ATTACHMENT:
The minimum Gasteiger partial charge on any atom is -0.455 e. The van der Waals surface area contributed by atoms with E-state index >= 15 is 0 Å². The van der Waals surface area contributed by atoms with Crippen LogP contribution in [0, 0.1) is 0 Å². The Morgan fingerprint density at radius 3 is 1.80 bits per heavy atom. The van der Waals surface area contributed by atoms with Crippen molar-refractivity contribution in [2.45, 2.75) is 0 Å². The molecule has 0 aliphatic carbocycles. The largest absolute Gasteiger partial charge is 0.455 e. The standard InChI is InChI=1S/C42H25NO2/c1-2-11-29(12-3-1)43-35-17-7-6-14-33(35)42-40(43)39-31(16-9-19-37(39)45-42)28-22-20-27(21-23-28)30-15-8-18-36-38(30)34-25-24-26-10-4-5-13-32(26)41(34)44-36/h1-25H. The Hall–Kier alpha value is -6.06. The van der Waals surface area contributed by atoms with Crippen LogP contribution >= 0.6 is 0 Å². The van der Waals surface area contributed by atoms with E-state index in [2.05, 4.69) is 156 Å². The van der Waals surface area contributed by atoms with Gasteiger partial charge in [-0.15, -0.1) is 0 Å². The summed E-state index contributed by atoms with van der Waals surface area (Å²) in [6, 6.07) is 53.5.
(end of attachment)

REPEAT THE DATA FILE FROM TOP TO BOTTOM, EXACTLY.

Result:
The minimum Gasteiger partial charge on any atom is -0.455 e. The van der Waals surface area contributed by atoms with E-state index >= 15 is 0 Å². The van der Waals surface area contributed by atoms with Crippen LogP contribution in [0, 0.1) is 0 Å². The Morgan fingerprint density at radius 3 is 1.80 bits per heavy atom. The van der Waals surface area contributed by atoms with Crippen molar-refractivity contribution in [2.45, 2.75) is 0 Å². The molecule has 0 aliphatic carbocycles. The largest absolute Gasteiger partial charge is 0.455 e. The standard InChI is InChI=1S/C42H25NO2/c1-2-11-29(12-3-1)43-35-17-7-6-14-33(35)42-40(43)39-31(16-9-19-37(39)45-42)28-22-20-27(21-23-28)30-15-8-18-36-38(30)34-25-24-26-10-4-5-13-32(26)41(34)44-36/h1-25H. The Hall–Kier alpha value is -6.06. The van der Waals surface area contributed by atoms with Crippen LogP contribution >= 0.6 is 0 Å². The van der Waals surface area contributed by atoms with E-state index in [2.05, 4.69) is 156 Å². The van der Waals surface area contributed by atoms with Gasteiger partial charge in [-0.15, -0.1) is 0 Å². The summed E-state index contributed by atoms with van der Waals surface area (Å²) in [6, 6.07) is 53.5.